DP William Ruto company auctioned over Sh 19 Million NGO debt
DP William Ruto AMACO insurance debt

William Ruto, deputy president and Kenya Kwanza coalition presidential nominee, has plunged into trouble.  Amaco, an insurance company associated with him, may be auctioned over a Ksh19 million debt to a non-profit after its plea was time-barred.


The insurer has fought numerous attempts to liquidate it. Six persons petitioned the High Court in 2020 to close the 24-year-old firm.


Africa Merchant Assurance Company requested the High Court to block Mama Rael Memorial Foundation from demanding Ksh19 million or auctioning the assets pending an appeal.


Amaco said Justice Dorah Chepkwony had filed an "arguable" appeal against a May 23, 2019 magistrate's order allowing the Foundation to demand the sum.


The NGO can now sell the company, putting the latest insurer in peril after Resolution, which folded with Sh6.6 billion in client cash.


The insurance company also sought to switch from Ong'anda & Associates to Kihima & Koech. It wanted its late appeal to be considered valid.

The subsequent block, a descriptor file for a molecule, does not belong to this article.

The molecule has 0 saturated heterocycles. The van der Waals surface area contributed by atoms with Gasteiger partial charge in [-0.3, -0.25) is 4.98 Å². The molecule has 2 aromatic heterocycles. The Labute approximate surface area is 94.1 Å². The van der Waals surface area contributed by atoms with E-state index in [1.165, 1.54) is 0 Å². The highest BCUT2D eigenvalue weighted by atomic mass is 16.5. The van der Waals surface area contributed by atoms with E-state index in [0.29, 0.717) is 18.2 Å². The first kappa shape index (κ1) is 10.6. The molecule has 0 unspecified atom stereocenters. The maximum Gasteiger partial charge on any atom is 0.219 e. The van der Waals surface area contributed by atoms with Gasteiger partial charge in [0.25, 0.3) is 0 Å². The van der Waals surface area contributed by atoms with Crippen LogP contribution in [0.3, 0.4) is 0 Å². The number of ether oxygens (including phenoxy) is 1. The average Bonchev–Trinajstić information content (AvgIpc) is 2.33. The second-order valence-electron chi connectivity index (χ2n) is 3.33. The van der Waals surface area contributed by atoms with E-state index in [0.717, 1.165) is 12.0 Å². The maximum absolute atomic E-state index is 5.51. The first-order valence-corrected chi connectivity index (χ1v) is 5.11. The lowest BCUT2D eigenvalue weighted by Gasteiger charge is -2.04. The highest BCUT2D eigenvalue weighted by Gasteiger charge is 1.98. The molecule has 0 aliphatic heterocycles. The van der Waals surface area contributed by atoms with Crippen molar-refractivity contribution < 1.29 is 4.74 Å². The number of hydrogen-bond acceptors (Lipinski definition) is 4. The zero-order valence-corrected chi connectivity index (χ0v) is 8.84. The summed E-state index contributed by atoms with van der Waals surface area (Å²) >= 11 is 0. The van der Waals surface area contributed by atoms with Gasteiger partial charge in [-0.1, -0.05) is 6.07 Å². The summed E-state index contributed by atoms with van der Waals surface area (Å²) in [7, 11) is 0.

Justice Chepkwony rejected the request, saying Amaco failed to present a substantive justification for the delay.


"Amaco's appeal of a lower court judgement was filed on January 31, 2022. This exceeded the Civil Procedure Act's 30-day limit, stated Justice Chepkwony.


Without a convincing justification, the court decided it couldn't help Amaco since it had applied too late. The judge said Mama Rael Memorial Foundation shouldn't be denied its judgement.


She noted that Amaco didn't prove it had a strong appeal. The insurance company said it would lose a lot if court instructions were carried out.


The judicial case began in 2018 when Amaco breached an insurance contract by not paying the Foundation. The Foundation signed a Performance Bond arrangement with Amaco in March 2016.


Amaco's major requirement was to provide Ksh10.5 million as security for compliance with another Foundation agreement with Newspace creators Ltd.


The construction company failed to finish the Foundation building in seven months. The Foundation issued a default notice afterwards.


Amaco was required by law and contract to pay the promised amount if the contractor didn't finish the job. The magistrate court awarded the Foundation the stipulated monies plus 12% annual interest.

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